Demographics, politics could affect Kentucky’s jobs outlook

November 8, 2015

The creation of more jobs that pay well enough to support a middle-class family was an issue in last week’s election, and it will be a bigger issue in next year’s elections. So it begs the question: what are Kentucky’s job prospects?

The past year has been better than some campaign rhetoric would lead you to believe. Kentucky’s unemployment rate has fallen to the national rate of 5 percent, its best showing since June 2001.

Average weekly earnings have shown strong growth over the past six months — twice the growth rate of a year ago, and more than the national growth rate. The state has regained the 96,000 jobs lost during the recession and added a few more.

The biggest gains in the past year have been in education and health services, which added 7,600 jobs. It will be interesting to see if Governor-elect Matt Bevin’s dislike for the Affordable Care Act, Medicaid expansion and Kynect, which provided health insurance for 400,000 Kentuckians, results in a hiring slowdown or job losses.

Kentucky manufacturing has rebounded, creating 6,500 jobs in the past year. That includes the new Lexus line at Toyota’s assembly plant in Georgetown.

Another growth area has been the hospitality, food service and arts sector, which added 5,600 jobs. Financial services created 3,800 jobs, while all levels of government added 3,700. Professional and business services added 2,300 jobs. Construction added 1,800 jobs — the same number mining and logging lost over the past year.

But there is one big caution for the future: Kentucky’s labor force is declining, mostly because of demographics. This state has a larger proportion of retirement-age people than the national average.

Ron Crouch, who crunches numbers for the Education and Workforce Development Cabinet and is a leading authority on Kentucky demographics, has been warning of this trend for years. He noted that while the working-age population (ages 20 to 64) grew by 18,000 from 2010 to 2014, the 65-and-older population grew four-times faster, to 76,000.

Assuming this trend continues, Kentucky must make sure its working-age population has the education, skills and good health to fill not only the jobs being vacated by Baby Boomers but new ones that must be created for economic growth. That means we can’t afford to have so many working-age Kentuckians “lost” to idleness and disability.

This is especially important because two sectors that for generations provided good-paying jobs to under-educated Kentuckians — coal mining and low-skill manufacturing — are mostly gone and won’t be coming back.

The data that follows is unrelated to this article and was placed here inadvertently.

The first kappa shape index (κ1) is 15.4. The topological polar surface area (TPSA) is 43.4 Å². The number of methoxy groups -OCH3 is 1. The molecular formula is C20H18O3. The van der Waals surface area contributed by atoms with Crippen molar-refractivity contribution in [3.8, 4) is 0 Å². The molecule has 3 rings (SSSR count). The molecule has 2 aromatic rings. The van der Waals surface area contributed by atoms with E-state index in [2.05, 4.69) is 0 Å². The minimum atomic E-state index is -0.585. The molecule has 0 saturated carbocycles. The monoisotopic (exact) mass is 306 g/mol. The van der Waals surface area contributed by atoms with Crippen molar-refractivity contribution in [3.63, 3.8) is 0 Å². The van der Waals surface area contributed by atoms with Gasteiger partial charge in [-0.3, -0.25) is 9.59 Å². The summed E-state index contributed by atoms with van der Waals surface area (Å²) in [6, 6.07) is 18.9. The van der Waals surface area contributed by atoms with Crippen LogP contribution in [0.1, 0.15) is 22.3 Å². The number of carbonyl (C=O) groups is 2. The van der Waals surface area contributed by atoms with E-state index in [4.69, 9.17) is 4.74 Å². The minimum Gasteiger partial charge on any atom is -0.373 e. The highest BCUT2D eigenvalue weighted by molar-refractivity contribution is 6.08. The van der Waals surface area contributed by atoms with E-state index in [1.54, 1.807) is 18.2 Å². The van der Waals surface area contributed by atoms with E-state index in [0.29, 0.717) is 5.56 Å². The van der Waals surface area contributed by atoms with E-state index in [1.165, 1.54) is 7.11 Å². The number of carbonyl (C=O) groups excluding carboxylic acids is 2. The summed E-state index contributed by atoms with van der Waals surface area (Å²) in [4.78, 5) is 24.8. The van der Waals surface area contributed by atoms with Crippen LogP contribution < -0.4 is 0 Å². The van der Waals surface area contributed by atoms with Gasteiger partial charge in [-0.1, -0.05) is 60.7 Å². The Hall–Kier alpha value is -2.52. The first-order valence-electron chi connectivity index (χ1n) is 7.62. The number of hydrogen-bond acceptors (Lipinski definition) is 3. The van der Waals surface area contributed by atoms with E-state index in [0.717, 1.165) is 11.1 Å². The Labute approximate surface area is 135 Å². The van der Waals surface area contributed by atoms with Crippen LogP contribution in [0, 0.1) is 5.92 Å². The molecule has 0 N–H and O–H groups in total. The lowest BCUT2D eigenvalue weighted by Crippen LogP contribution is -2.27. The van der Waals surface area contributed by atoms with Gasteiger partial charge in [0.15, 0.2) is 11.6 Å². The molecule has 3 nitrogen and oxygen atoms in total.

The North American Free Trade Agreement in the 1990s sent a lot of low-skilled manufacturing jobs overseas and left many Kentucky towns with idle factories. The state’s manufacturing sector is now more high-tech, with large segments in the aerospace and automotive industries, and that requires more skilled workers.

Several uncertainties could affect the growth of manufacturing, from rising energy costs to the new Trans Pacific Partnership trade agreement, whose details are just now becoming public.

If Bevin and Republicans are successful in passing “right to work” laws — or, as union workers call them, “right to work for less” laws — wage growth could be hurt. Business groups say those laws make states more attractive to businesses that create jobs, but the result is lower average wages.

Kentucky politicians of both parties crow about being “friends” of coal, but the reality is the coal industry will never be very job-friendly again.

State officials reported last week that coal employment has dropped by half since 2011 — from 18,812 jobs to 9,356. But what people forget is that, since it peaked in 1981 at about 48,000 workers, the number of mining jobs has been in steady decline, mostly because of mechanization.

While some job losses in coal have come because of environmental concerns and regulations, the biggest factor by far has been cheap natural gas. Also, Eastern Kentucky’s coal reserves are dwindling, making it more costly to mine and less competitive with coal from other regions.

For Kentucky to prosper in the 21st century, leaders must be aggressive about exploring new economic opportunities rather than protecting dying industries. And they must help create a work force that is better-educated, better-trained, healthier and better-paid than it has been.

As you listen to politicians propose new policies, ask yourself which ones will make it easier to accomplish those goals and which ones will make it harder.